April 22nd, 2012 | Live reviews

Sunday was the first real day of Coachella-esque weather (Sun!!! And heat!), and so it was fitting to start the day in the audience of Lissie, whose deep surfer tan seemed shockingly natural, like she imported it from an era when Linda Ronstadt was revolutionary. Lissie’s a singer songwriter whose music is a little hard to engage with, not because it’s dissonant or angry, but because it’s deceptively accessible. You might even call it boring, until you set a spell and really listen to the no-holds-barred, truly introspective lyrics coming out of her. Imagine if, say, Taylor Dane picked up an acoustic guitar and started belting out songs about sinking her claws into the flanks of fame: “I want to be famous/I got to be shameless/you don’t know what my name is!” Meanwhile, the bearded guitarist on her right sang her words like he was enjoying them in his mouth the way you might enjoy a cheeseburger. She ended her set with an inspired cover, Kid Cudi’s “Pursuit of Happiness”: “People told me slow my road—I’m screaming out ‘fuck that!’ I’m gonna do just what I want…”

Meanwhile Housse De Racket in the Gobi tent was dealing with Americans’ inability to pronounce French. “If we can manage to pronounce Coooochella, can you manage to pronounce Housse de Racket?” they asked, half in earnest. I hadn’t heard their brand of Strokes-esque garage before: it was two-piece jangle indie with a smirk, dressed up all in white, plus some percolating beats and keyboards from a small Korg. Good stuff, especially their unexpected Beach Boys cover!

I wish I could say the same thing about Greg Ginn’s solo project. I arrived late, and the sparse attendance warned me that something was amiss: this was clearly the same crowd who embraced fIREHOSE the day before, and you know that any guy from Black Flag should be able to draw a crowd, yet there were only 50 people at most in a tent that can hold thousands. People must have fled!

I feel bad, because the Ginn’s heart is in the right place. Rather than doing a revival of the old punk sounds, ala OFF!, he’s trying to express himself in a brand new format. But he chose the wrong genre to do haphazardly. When he started playing guitar riffs over a drum track, and occasionally waving his hand at a theremin, he immediately stepped into the realm of bands like Corridor, or Geoff Geis, or Bobb Bruno’s solo stuff, just to name a handful. Do you know how many one man bands there are in Los Angeles alone, kids three generations descended from his own music, who can beat the pants off Ginn in this department? Ginn failed, spectacularly, and it was ugly. Hopefully some day he comes to his senses and does something worthwhile, like reform Black Flag.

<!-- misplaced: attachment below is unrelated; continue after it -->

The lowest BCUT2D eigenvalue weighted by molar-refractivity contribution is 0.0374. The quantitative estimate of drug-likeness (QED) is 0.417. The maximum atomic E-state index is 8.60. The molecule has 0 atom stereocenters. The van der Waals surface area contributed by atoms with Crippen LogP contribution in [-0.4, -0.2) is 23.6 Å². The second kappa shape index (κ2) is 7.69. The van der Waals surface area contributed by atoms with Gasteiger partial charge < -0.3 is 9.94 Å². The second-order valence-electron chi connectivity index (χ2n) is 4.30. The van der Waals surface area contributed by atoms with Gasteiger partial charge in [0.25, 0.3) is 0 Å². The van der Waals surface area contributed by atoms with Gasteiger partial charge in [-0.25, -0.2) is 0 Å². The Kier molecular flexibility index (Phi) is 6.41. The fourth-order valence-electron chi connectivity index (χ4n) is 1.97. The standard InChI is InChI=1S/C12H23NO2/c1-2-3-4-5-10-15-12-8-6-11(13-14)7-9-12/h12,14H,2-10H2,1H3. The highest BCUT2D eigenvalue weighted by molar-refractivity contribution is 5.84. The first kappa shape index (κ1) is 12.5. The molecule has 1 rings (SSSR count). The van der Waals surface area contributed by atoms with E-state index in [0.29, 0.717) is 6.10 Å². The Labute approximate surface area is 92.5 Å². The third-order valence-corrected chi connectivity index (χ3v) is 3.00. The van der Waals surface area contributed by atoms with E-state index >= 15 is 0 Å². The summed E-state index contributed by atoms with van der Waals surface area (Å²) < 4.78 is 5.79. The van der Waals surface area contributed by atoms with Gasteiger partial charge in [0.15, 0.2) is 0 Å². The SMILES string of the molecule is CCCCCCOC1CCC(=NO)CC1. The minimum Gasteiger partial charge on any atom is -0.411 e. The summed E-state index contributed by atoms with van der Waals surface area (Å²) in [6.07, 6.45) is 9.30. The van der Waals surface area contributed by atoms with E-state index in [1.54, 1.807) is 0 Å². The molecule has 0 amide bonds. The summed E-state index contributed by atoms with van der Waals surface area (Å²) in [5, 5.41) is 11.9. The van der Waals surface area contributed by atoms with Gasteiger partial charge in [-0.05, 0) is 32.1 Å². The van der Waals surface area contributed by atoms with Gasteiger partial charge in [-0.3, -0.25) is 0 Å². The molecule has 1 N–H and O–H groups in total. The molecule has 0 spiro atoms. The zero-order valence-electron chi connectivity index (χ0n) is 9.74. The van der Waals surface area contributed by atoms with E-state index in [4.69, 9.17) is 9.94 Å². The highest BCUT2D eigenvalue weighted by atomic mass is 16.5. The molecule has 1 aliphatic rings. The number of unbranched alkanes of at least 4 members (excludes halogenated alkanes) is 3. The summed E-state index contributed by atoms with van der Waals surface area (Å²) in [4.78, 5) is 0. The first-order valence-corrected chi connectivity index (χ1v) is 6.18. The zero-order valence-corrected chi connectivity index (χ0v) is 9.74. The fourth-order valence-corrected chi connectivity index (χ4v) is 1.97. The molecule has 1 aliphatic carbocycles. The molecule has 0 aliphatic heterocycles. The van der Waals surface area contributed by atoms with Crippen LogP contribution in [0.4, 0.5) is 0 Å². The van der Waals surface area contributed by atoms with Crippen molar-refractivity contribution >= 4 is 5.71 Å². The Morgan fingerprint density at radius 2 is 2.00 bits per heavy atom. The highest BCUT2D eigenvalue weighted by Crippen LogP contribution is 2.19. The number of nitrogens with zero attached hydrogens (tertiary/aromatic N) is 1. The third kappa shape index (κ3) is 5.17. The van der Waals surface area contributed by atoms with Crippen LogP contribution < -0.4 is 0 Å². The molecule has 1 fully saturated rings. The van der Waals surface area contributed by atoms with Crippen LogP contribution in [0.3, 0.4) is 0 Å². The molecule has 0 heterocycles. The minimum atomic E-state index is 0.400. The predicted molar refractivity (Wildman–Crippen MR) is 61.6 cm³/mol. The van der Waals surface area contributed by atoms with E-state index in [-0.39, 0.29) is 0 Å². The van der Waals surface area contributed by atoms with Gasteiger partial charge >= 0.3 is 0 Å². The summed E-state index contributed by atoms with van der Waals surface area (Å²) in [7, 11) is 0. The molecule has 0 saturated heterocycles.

Wild Beasts next door at the Mojave were better, but only by degree—and unlike Greg Ginn, the audience was going apeshit. I don’t see why: at its best, these 80s imitators sounded like Bryan Ferry singing “More than This,” except with all the charm and twinkle sucked out, leaving a residue that stunk of congealed Spandau Ballet, When in Rome, Haircut 100—and before you start to think “Wow, I love those bands, and that sounds awesome,” remember that the best singles by those bands were great because they had such strong personality! Drain the personality, and you’ll have Wild Beasts. Henri Matisse wants to paint their noses red… with blood.

I should have stayed at the main stage, because Santigold was living up to every ounce of hype she’s ever gotten. It’s hard to peg a genre on Santigold aside from “awesome,” but on a fashion level, she was putting her love of the 80s into stark reality: her background singers had DEVO/Klaus Nomi outfits on, and she herself had crazy shoulder pads not seen since Tina Turner’s appearance in Beyond Thunderdome. And she wrapped up the entire thing with rim-shot rhythms that sounded quite a bit like Bow Wow Wow.